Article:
Update: The Mole has an interesting take on Clegg's 'shopping list' for any deal, and it includes a demand that George Osborne will not be Chancellor of the Exchequer in any Cameron Cabinet.

Wednesday, 10 February 2010


I always enjoy reading other people's political journey's, so following Darrell Goodliffe it's worth mentioning Allen Green, both of whom have more recently taken against the prevailing direction of the wind and headed left (albeit from very different starting points).

Much of what comes to be the basis of our political choices is based almost wholly and exclusively on our own experiences and the circumstances we are faced with ourselves, so it is almost perverse to think about the world from any perspective except our own. To do so would be to base our judgements on supposition, but is this any worse than basing them on the prejudice of our personal biases?

So I have to agree to some extent with Allen that one's choice of party is not the most important thing. Parties are not fixed in stone and the sails they mount can be changed quickly when the hands are on deck.

This explains why some parties may be prepared to walk the policy plank with such maddening willingness (well, at least while trying to accord with the principles they espouse), yet it also leaves it open to question which party appeals most to those principles I hold dearest.

And so in recent days and weeks both Brown and Cameron have been trying to woo me with splashy policies that might appeal (electoral reform is but one).

I'm glad that they are both prepared to compromise their previous commitments as this shows they doubted the status quo would float on the coming tide - since that is always drawn like bilge water from the same selective experience which leads to individuals forming their self-affirming beliefs in the first place.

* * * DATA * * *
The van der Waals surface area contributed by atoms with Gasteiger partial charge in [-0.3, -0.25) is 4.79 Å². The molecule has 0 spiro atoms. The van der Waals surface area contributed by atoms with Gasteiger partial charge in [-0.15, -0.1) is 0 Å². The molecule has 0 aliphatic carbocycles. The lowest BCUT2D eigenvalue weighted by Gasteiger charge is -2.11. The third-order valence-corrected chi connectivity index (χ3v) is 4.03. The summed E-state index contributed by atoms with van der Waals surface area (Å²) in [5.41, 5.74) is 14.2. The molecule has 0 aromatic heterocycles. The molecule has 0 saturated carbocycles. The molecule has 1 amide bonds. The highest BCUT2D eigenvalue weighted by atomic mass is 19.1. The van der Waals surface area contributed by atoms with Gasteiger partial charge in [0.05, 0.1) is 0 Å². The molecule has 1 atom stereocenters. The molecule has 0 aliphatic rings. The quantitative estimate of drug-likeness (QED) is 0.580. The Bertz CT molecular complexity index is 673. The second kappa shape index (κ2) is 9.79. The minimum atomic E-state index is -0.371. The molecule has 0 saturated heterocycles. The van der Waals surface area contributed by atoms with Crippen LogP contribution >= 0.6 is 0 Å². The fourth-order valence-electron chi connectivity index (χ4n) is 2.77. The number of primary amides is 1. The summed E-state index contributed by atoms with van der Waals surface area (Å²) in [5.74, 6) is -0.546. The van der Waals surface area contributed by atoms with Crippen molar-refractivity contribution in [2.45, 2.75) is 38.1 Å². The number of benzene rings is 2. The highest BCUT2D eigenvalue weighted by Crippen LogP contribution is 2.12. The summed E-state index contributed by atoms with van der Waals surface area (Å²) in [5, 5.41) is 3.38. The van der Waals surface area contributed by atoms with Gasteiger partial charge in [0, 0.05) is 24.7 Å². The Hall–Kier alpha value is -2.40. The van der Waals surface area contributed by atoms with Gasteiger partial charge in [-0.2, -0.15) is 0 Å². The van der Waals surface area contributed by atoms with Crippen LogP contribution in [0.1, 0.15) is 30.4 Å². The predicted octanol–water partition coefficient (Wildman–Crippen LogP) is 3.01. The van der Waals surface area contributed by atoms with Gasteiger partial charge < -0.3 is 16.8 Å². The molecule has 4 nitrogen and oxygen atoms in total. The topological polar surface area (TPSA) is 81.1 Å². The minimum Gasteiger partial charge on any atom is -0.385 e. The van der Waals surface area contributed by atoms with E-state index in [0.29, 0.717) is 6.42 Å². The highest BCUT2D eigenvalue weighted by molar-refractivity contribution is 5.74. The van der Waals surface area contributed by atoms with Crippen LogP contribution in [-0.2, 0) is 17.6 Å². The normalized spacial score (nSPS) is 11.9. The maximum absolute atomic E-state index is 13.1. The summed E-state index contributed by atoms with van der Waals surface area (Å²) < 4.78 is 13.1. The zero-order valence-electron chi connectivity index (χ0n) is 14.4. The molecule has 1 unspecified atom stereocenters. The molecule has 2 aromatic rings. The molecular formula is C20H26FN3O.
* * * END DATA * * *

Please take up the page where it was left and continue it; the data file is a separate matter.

The British public is not stupid and it simply does not matter how much is promised. It is a matter of trust and there's only so many Damascene conversions we can accept before we start doubting we aren't paying the penalty by going round in circles rather than heading towards the destination.

NB. apols. You may have noticed an extended sailing metaphor - I can get carried away sometimes... did I mention the America's Cup is almost ready to begin again?

Tuesday, 9 February 2010

A tribute to Malcolm Tucker

Yes, I am paying a satirical tribute to the fictional Tucker, who is maybe not so much of a leap of imagination as all that...

Anyway, it provides a neat counterpoint to this earlier post (The Psychology Of Swearing) which has suddenly and belatedly started picking up quite a few hits.

Wednesday, 3 February 2010

Crime and the fear of crime

You always know when a political party is on the ropes when they start ramping up fear of crime.

So it worth noting the ever excellent Mark Easton's refutation of Conservative claims about crime statistics.

I have to wonder whether their ability to obsess about pure statistics is at the expense of placing them in their proper context and whether they are doing so to create a support plank for their largely discredited 'Broken Britain' narrative.

It is always the easy option to select favorable statistics which appear to support your preferred worldview but this doesn't mean it it correct or the right thing to do, and it leaves the distinct impression that the people who are prepared to do so are more interested in getting or keeping their hands on the levers of power rather than making a real difference to society.

Tory FAIL.


Datablog provides the data. As they say, "using them for political purposes is a risky business" - especially since their integrity has been in question for 152 years.

Beau Bo D'Or provides the satire